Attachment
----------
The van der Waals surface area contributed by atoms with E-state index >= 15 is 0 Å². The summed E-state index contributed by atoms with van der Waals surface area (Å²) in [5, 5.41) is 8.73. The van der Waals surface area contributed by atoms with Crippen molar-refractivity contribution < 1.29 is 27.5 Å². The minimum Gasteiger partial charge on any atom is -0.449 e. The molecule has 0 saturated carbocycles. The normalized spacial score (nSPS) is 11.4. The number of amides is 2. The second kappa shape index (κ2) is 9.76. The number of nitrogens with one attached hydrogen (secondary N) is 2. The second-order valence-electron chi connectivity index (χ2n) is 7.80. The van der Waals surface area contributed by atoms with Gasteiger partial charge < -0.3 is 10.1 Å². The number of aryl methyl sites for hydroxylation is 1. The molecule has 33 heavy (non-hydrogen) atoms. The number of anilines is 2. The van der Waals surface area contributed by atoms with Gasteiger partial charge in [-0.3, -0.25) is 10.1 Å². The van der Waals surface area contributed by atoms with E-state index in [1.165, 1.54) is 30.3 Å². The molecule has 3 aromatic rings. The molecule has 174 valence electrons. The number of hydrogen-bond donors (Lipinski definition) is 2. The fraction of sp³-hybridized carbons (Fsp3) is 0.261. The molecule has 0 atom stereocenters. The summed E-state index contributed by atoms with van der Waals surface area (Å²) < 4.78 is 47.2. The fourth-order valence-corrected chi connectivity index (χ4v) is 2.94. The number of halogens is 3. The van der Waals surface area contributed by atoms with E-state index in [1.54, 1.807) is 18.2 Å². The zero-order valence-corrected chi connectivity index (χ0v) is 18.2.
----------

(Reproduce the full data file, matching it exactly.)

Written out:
The van der Waals surface area contributed by atoms with E-state index >= 15 is 0 Å². The summed E-state index contributed by atoms with van der Waals surface area (Å²) in [5, 5.41) is 8.73. The van der Waals surface area contributed by atoms with Crippen molar-refractivity contribution < 1.29 is 27.5 Å². The minimum Gasteiger partial charge on any atom is -0.449 e. The molecule has 0 saturated carbocycles. The normalized spacial score (nSPS) is 11.4. The number of amides is 2. The second kappa shape index (κ2) is 9.76. The number of nitrogens with one attached hydrogen (secondary N) is 2. The second-order valence-electron chi connectivity index (χ2n) is 7.80. The van der Waals surface area contributed by atoms with Gasteiger partial charge < -0.3 is 10.1 Å². The number of aryl methyl sites for hydroxylation is 1. The molecule has 33 heavy (non-hydrogen) atoms. The number of anilines is 2. The van der Waals surface area contributed by atoms with Gasteiger partial charge in [-0.3, -0.25) is 10.1 Å². The van der Waals surface area contributed by atoms with E-state index in [1.165, 1.54) is 30.3 Å². The molecule has 3 aromatic rings. The molecule has 174 valence electrons. The number of hydrogen-bond donors (Lipinski definition) is 2. The fraction of sp³-hybridized carbons (Fsp3) is 0.261. The molecule has 0 atom stereocenters. The summed E-state index contributed by atoms with van der Waals surface area (Å²) < 4.78 is 47.2. The fourth-order valence-corrected chi connectivity index (χ4v) is 2.94. The number of halogens is 3. The van der Waals surface area contributed by atoms with E-state index in [1.54, 1.807) is 18.2 Å². The zero-order valence-corrected chi connectivity index (χ0v) is 18.2.